You have heard it all before. We are losing our best employees. Decades of industry knowledge are walking out the door every day as more and more people retire. The skills gap is going to lead businesses to suffer. What we do not talk about much is what people are doing to combat this problem.
Pumps & Systems decided to find out, and after speaking with industry executives, it is clear that the various sectors of the pumps industry are not facing this challenge lying down.
The Numbers Do Not Lie
In 2017, Siemens distributed a survey by research firm Tech-Clarity in which 201 companies were asked about their needs as older employees retire. Many companies—69 percent—said they expect to grow their engineering department in the next five to 10 years. Eighty percent said “hiring the right engineers will be either highly or very critical to the future success of their business.”
These statistics reflect what the editors of Pumps & Systems have heard at industry events and on the trade show floor.
“Maintenance managers are facing a new reality: the loss of experienced millwrights and mechanics,” said Dieter Seidenthal, LUDECA Inc. co-founder and chairman of the board. “Baby boomers are retiring in droves. This threatens to leave a huge void in the manufacturing facilities. The boomers are being replaced by millennials, a generation with an underdeveloped work ethic born into a digital environment. The retiring boomers depart with many years, if not decades, of mechanical knowledge and experience. The millennials have a lot to learn and considerable time must be spent to train them. Yet they tend to job hop much more often than older generations of workers.”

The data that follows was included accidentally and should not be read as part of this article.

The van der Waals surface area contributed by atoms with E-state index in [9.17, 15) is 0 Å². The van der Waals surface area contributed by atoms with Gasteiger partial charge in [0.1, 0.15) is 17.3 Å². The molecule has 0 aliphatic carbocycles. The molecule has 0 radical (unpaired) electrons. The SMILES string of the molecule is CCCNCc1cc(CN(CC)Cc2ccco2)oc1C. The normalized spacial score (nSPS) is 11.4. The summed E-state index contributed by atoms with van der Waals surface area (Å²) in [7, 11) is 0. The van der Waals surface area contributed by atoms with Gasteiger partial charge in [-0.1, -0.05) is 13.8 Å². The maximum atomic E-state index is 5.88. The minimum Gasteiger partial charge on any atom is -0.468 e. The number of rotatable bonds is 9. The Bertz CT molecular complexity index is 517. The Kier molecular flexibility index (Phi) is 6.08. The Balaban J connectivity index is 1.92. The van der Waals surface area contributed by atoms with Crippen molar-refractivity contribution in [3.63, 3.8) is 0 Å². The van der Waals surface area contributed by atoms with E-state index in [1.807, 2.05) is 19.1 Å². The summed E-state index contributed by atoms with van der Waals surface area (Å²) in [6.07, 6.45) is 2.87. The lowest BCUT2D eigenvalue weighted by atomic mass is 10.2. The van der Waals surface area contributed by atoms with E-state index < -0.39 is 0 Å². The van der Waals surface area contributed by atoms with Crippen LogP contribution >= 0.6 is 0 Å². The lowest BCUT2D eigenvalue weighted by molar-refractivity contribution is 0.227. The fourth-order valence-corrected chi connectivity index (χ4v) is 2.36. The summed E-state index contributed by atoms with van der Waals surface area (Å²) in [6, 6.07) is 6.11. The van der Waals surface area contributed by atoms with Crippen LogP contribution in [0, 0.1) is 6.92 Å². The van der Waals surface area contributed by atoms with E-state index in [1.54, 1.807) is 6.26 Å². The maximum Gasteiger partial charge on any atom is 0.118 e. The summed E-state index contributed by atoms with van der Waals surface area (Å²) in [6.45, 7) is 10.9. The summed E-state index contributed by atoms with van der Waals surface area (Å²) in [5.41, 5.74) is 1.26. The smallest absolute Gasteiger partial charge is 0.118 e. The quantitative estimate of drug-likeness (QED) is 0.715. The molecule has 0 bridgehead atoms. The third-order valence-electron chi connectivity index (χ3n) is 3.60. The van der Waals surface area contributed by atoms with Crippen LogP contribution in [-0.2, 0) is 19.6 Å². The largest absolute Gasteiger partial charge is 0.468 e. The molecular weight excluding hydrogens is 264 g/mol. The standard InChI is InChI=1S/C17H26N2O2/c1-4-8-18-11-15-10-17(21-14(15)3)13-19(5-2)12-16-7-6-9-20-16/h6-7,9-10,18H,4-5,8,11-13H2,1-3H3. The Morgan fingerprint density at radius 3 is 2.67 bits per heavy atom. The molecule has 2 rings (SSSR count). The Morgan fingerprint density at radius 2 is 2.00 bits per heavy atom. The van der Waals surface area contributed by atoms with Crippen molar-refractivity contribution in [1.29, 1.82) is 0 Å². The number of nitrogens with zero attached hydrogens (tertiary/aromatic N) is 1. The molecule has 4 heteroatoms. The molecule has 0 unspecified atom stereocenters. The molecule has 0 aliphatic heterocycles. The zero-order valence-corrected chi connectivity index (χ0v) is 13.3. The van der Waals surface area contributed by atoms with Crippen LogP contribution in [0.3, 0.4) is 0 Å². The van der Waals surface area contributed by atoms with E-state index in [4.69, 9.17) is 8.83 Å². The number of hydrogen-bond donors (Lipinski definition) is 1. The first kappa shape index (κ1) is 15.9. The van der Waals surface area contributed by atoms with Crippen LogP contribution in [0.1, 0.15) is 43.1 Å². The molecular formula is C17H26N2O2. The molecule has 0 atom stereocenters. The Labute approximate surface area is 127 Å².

Attract & Retain
The solution for many companies facing a looming dearth of knowledgeable employees is to attract and retain new people with the right talents. According to the Tech-Clarity study, top-performing companies are 96 percent more likely to consider hiring the right engineering staff as highly critical to the success of their business. Those top performers, who reportedly do a better job at hiring and retaining the right employees, have employees that stay at a company 7.2 years— 39 percent longer than they remain at average-performing companies, the study shows.
“The fact that many people in the current manufacturing workforce will be retiring in the next five to 10 years is not new,” said Doug Keith, large drives business unit lead for Siemens Process Industries & Drives Division, U.S. “It remains a critical management topic that manufacturers attract early career talent into the manufacturing workforce. The next generation of workers are digital natives and expect to work with the most modern tools and platforms. In order to attract and retain talent, chemical companies will need to apply the most modern automation technology, engineering tools and data analytics.”
Bring in the Right People
Companies are attracting great employees by: